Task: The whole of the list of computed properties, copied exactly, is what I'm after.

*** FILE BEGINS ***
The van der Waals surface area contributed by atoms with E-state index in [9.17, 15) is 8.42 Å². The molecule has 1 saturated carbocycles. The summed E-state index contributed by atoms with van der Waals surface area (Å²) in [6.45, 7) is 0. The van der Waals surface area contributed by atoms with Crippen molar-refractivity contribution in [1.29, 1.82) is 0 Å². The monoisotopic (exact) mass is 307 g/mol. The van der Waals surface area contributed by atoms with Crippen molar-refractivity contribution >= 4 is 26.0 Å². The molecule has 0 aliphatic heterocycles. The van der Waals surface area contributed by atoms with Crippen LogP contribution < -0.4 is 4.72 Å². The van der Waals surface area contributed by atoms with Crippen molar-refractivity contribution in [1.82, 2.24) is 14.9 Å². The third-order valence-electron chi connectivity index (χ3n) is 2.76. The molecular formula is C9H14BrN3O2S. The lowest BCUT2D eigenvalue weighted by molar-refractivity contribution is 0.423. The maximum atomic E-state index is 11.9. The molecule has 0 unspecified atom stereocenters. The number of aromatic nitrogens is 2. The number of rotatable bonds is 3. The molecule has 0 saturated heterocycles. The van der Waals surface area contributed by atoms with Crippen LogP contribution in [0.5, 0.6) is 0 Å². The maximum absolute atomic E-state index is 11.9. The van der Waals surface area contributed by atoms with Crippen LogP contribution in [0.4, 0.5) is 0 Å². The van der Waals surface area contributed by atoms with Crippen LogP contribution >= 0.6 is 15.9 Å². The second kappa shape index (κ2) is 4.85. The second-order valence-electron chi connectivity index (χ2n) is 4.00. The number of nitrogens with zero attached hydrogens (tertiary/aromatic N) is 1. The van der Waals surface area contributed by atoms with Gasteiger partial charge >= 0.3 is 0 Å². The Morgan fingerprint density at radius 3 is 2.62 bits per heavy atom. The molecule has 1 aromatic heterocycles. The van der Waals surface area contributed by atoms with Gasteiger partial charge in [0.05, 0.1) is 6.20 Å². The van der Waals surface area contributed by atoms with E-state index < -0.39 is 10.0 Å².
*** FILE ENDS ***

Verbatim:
The van der Waals surface area contributed by atoms with E-state index in [9.17, 15) is 8.42 Å². The molecule has 1 saturated carbocycles. The summed E-state index contributed by atoms with van der Waals surface area (Å²) in [6.45, 7) is 0. The van der Waals surface area contributed by atoms with Crippen molar-refractivity contribution in [1.29, 1.82) is 0 Å². The monoisotopic (exact) mass is 307 g/mol. The van der Waals surface area contributed by atoms with Crippen molar-refractivity contribution >= 4 is 26.0 Å². The molecule has 0 aliphatic heterocycles. The van der Waals surface area contributed by atoms with Crippen LogP contribution < -0.4 is 4.72 Å². The van der Waals surface area contributed by atoms with Crippen molar-refractivity contribution in [1.82, 2.24) is 14.9 Å². The third-order valence-electron chi connectivity index (χ3n) is 2.76. The molecular formula is C9H14BrN3O2S. The lowest BCUT2D eigenvalue weighted by molar-refractivity contribution is 0.423. The maximum atomic E-state index is 11.9. The molecule has 0 unspecified atom stereocenters. The number of aromatic nitrogens is 2. The number of rotatable bonds is 3. The molecule has 0 saturated heterocycles. The van der Waals surface area contributed by atoms with Crippen LogP contribution in [0.5, 0.6) is 0 Å². The maximum absolute atomic E-state index is 11.9. The van der Waals surface area contributed by atoms with Crippen LogP contribution in [0.4, 0.5) is 0 Å². The van der Waals surface area contributed by atoms with Crippen LogP contribution >= 0.6 is 15.9 Å². The second kappa shape index (κ2) is 4.85. The second-order valence-electron chi connectivity index (χ2n) is 4.00. The number of nitrogens with zero attached hydrogens (tertiary/aromatic N) is 1. The van der Waals surface area contributed by atoms with Gasteiger partial charge >= 0.3 is 0 Å². The Morgan fingerprint density at radius 3 is 2.62 bits per heavy atom. The molecule has 1 aromatic heterocycles. The van der Waals surface area contributed by atoms with Gasteiger partial charge in [0.05, 0.1) is 6.20 Å². The van der Waals surface area contributed by atoms with E-state index < -0.39 is 10.0 Å².